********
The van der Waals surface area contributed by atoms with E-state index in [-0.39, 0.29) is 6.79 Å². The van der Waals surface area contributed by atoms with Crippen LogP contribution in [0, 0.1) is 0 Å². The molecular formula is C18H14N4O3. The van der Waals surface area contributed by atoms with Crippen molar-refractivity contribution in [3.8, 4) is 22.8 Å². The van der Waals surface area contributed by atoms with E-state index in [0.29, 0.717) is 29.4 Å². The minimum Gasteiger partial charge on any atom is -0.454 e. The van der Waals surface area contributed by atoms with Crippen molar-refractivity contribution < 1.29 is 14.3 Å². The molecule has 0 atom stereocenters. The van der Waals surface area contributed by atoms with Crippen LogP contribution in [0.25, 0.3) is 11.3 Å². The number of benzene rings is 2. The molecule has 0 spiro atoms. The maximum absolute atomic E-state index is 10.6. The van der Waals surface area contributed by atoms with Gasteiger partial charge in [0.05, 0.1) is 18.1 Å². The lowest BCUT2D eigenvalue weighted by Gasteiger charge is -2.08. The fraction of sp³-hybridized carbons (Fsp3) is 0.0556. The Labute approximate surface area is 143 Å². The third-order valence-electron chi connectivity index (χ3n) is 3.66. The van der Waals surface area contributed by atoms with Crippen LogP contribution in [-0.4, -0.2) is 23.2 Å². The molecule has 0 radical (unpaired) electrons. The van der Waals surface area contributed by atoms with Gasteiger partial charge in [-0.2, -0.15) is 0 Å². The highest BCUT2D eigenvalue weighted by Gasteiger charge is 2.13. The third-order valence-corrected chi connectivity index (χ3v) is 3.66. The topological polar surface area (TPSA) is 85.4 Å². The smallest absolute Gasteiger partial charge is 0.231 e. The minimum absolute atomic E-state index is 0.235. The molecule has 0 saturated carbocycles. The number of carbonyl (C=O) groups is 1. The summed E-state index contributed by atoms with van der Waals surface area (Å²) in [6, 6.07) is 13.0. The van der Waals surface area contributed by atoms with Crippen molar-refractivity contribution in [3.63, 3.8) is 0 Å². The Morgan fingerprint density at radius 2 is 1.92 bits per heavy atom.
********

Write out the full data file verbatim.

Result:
The van der Waals surface area contributed by atoms with E-state index in [-0.39, 0.29) is 6.79 Å². The van der Waals surface area contributed by atoms with Crippen LogP contribution in [0, 0.1) is 0 Å². The molecular formula is C18H14N4O3. The van der Waals surface area contributed by atoms with Crippen molar-refractivity contribution in [3.8, 4) is 22.8 Å². The van der Waals surface area contributed by atoms with E-state index in [0.29, 0.717) is 29.4 Å². The minimum Gasteiger partial charge on any atom is -0.454 e. The van der Waals surface area contributed by atoms with Crippen molar-refractivity contribution < 1.29 is 14.3 Å². The molecule has 0 atom stereocenters. The van der Waals surface area contributed by atoms with Crippen LogP contribution in [0.25, 0.3) is 11.3 Å². The number of benzene rings is 2. The molecule has 0 spiro atoms. The maximum absolute atomic E-state index is 10.6. The van der Waals surface area contributed by atoms with Gasteiger partial charge in [0.05, 0.1) is 18.1 Å². The lowest BCUT2D eigenvalue weighted by Gasteiger charge is -2.08. The fraction of sp³-hybridized carbons (Fsp3) is 0.0556. The Labute approximate surface area is 143 Å². The third-order valence-electron chi connectivity index (χ3n) is 3.66. The van der Waals surface area contributed by atoms with Crippen LogP contribution in [-0.4, -0.2) is 23.2 Å². The molecule has 0 radical (unpaired) electrons. The van der Waals surface area contributed by atoms with Gasteiger partial charge in [-0.2, -0.15) is 0 Å². The highest BCUT2D eigenvalue weighted by Gasteiger charge is 2.13. The third-order valence-corrected chi connectivity index (χ3v) is 3.66. The topological polar surface area (TPSA) is 85.4 Å². The smallest absolute Gasteiger partial charge is 0.231 e. The minimum absolute atomic E-state index is 0.235. The molecule has 0 saturated carbocycles. The number of carbonyl (C=O) groups is 1. The summed E-state index contributed by atoms with van der Waals surface area (Å²) in [6, 6.07) is 13.0. The van der Waals surface area contributed by atoms with Crippen molar-refractivity contribution in [3.63, 3.8) is 0 Å². The Morgan fingerprint density at radius 2 is 1.92 bits per heavy atom.